KAILUA-KONA — Some artists have just a name to sign their work with. Alex Gupton has Bob.
The three-eyed cartoon fish hangs out in the Hawaii Island artist’s pen and ink drawings, hidden among detailed sketches of island plants, animals and people, and acts as a unique signature for Gupton’s work.
Bob was born long before Gupton became a staple in the Hawaii Island art scene, when the artist was just a college student painting an ocean-themed mural for a bar in Athens, Georgia. A friend repeatedly asked Gupton to hide Blinky, a three-eyed fish from the then-new television show “The Simpsons,” in the mural as a joke.
“I wasn’t going to put somebody else’s fish in my work. I couldn’t do it,” Gupton said. “I was doing a little cartooning at the time, so I redesigned a three-eyed fish and then hid this in the mural. The mural was about 20 feet long, and six feet high, and I hid this fish that you could cover with a pencil eraser, and that’s all anybody ever talked about. So then that just kind of became a thing.”
Like his radioactive cousin from Springfield, Bob has survived through the ages. Bob now resides in every pen and ink drawing created by Gupton, hidden among other intricate designs waiting for Gupton’s customers and fans to find him. As a fish, Bob is right at home in most of Gupton’s artwork, which features the non-mutant variety of sea life such as fish, turtles, whales and dolphins.
Gupton was born in Southern California, but he’s called the island home since he was 9 years old, when his family moved from California to Kona. Growing up in Hawaii as a child sparked Gupton’s lifelong fascination with the ocean, where snorkeling with the fish and turtles inspired the creative side of him. Through Gupton’s eyes, the animals found under the sea have more in common with Bob than other people may see.
“Some people can look into the water, and see fish. And to me, they were always just so much more than just fish — they were always these cool, almost alien-looking creatures,” Gupton said. “They just look like something out of somebody’s imagination, not something you should see swimming in the water.
“The ocean’s always had such a strong pull for me, when I’m away from it I just don’t do well. I just like looking at the creatures in the water — they’re otherworldly and marvelous.”
Gupton said his pen and ink drawings can take anywhere from six to hundreds of hours. He doesn’t keep exact time when he’s creating a piece, in order to preserve the fun of being an artist.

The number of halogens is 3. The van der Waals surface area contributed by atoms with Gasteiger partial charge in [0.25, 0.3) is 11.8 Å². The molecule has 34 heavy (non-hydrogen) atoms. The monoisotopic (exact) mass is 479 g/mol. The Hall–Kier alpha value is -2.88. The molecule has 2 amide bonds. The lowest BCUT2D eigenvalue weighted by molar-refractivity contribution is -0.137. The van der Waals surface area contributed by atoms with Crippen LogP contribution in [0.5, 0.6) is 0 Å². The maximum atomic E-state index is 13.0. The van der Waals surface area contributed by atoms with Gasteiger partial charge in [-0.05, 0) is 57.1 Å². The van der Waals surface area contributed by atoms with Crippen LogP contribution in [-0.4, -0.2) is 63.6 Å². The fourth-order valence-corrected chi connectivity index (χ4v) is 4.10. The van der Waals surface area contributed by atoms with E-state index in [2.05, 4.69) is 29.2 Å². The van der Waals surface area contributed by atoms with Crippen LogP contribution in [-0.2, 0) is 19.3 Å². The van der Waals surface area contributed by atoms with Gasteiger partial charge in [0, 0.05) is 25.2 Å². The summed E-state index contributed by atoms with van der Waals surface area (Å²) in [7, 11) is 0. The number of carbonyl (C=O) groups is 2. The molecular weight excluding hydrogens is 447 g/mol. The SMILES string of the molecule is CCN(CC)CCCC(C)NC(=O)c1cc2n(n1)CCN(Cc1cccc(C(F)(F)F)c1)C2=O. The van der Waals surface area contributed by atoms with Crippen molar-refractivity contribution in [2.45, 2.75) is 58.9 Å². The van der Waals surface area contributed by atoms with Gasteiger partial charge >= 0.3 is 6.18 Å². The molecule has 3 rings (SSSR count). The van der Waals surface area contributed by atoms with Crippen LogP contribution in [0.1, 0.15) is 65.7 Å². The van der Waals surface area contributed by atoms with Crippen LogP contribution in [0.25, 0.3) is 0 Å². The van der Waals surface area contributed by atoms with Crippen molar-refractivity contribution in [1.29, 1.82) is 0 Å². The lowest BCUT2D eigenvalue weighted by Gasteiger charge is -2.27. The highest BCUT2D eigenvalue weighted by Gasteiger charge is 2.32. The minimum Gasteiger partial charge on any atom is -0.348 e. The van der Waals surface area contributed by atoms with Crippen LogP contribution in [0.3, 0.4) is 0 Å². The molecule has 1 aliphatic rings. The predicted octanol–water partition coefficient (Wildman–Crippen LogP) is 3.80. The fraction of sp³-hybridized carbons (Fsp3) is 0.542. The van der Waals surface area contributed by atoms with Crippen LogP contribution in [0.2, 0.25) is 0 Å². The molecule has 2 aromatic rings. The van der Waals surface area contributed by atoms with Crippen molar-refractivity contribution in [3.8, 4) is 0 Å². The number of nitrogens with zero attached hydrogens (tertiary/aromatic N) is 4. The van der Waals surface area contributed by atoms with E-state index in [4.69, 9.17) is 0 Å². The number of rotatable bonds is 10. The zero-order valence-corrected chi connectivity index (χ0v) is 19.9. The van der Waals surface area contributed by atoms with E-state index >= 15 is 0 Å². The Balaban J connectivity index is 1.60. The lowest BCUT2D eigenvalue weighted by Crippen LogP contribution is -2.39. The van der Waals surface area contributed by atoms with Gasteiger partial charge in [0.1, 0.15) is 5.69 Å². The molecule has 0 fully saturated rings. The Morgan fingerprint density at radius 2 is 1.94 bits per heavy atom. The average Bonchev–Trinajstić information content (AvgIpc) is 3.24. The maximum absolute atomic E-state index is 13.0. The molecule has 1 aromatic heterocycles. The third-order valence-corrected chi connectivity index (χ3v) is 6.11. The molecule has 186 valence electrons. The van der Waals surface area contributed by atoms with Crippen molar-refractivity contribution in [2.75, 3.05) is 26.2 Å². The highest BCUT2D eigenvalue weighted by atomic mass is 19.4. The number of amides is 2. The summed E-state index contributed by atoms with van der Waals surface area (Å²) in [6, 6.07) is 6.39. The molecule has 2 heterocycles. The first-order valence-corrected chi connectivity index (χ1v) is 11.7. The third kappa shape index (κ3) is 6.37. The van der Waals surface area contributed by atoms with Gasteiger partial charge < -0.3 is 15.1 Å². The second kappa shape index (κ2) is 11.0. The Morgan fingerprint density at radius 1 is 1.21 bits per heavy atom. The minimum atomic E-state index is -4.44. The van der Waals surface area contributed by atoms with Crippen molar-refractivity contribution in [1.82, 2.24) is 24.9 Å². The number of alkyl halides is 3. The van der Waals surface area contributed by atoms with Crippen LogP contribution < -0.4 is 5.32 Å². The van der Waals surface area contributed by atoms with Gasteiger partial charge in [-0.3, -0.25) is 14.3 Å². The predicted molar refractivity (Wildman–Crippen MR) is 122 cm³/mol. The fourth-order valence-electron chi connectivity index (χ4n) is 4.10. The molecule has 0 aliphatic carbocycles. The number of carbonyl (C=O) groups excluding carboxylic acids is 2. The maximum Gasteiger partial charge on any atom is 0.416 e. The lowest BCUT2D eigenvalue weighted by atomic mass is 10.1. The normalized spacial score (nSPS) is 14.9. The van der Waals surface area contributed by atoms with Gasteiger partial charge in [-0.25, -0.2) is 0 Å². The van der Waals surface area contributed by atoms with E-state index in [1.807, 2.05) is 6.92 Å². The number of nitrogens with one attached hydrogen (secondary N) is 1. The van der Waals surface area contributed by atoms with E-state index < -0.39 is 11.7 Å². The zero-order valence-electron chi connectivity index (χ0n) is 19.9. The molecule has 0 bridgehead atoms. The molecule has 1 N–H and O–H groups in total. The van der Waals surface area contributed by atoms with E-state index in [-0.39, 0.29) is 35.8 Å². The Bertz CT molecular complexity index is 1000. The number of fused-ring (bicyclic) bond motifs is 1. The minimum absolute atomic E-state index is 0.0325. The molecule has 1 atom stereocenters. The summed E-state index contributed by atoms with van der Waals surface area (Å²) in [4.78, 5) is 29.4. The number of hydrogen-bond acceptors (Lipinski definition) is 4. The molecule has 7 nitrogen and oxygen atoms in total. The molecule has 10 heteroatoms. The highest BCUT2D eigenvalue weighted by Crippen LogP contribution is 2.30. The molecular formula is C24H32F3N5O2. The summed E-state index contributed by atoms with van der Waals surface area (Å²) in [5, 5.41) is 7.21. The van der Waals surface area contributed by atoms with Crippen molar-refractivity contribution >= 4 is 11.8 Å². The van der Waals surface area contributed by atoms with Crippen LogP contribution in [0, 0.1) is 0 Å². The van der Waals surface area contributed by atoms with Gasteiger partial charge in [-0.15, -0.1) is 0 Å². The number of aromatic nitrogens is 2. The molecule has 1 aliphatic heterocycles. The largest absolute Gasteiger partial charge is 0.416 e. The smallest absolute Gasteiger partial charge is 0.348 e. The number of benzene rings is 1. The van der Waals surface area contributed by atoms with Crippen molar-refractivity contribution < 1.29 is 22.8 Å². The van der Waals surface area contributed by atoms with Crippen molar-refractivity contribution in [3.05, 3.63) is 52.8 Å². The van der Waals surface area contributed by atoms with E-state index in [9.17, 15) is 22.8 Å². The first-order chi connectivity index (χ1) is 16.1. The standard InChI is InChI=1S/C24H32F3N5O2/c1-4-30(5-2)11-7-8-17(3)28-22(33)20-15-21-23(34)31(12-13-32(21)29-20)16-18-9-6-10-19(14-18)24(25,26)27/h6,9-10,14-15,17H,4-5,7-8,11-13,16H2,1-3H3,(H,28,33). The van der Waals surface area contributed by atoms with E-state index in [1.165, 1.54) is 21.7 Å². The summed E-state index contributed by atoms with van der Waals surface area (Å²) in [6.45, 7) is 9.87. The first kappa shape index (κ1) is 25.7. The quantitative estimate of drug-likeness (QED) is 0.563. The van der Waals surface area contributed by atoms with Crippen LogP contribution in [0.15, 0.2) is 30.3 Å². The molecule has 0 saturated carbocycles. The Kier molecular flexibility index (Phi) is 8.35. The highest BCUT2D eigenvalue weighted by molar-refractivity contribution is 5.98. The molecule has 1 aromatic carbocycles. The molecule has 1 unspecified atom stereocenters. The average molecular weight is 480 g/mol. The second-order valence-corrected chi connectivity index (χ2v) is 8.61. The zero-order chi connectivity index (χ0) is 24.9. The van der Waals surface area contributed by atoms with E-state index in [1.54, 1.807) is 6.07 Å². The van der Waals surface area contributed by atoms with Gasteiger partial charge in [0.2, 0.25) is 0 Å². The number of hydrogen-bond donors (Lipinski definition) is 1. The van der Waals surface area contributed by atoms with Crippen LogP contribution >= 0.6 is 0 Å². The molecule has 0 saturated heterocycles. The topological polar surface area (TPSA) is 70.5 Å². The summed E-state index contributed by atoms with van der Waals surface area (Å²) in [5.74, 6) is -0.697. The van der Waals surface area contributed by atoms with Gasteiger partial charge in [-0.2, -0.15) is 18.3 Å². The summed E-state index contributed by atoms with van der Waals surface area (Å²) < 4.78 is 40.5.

“When I’m painting one of my pieces, I paint the background and then I paint the subject. And normally about the time I finish that, a regular artist would be done with the piece, and they would frame it and put it on a gallery wall and it would look great,” Gupton said. “That’s the time when I come in and start the pen and ink on it.”
The time and effort involved has never bothered Gupton. Art is his calling, and he’s been doing it for most of his life. He has the proof hanging in his studio.
“There has never been a time where I have not drawn,” Gupton said. “I have a little drawing in my studio that my mom kept from when I was 22 months old, and it is of a little race car driver.”
Aside from the pen and ink, Gupton also uses glass mosaic tiles to bring ocean life to land. After a decade of painting murals, Gupton found that creating mosaics in the comfort of his own studio was an easier way to be a paid artist. His first, a mosaic of a bird of paradise, was commissioned to be placed at the bottom of a client’s backyard pool.
“As I was putting it together on the floor, I thought, this is too much fun,” Gupton said. “And that was over 20 years ago.”
Gupton’s art can be found at local galleries such as Kona Oceanfront Gallery on Alii Drive and Kohala Coast Fine Art at Kings’ Shops in Waikoloa. Those interested in meeting Gupton and purchasing his art, and finding Bob, can attend Gupton’s artist show at Kohala Coast Fine Art from 5-9 p.m. Friday. Gupton will also be at Kona Oceanfront Gallery from 5-9 p.m. Saturday as part of their holiday show weekend featuring local artists.
“I don’t know exactly how I got lucky enough to be able to do this for a living and support my family, to live here and do this,” Gupton said. “I feel like I’m sort of living in a dream sometimes. It is truly an amazing, amazing life to be able to do this, and be here and be surrounded by such wonderful human beings.”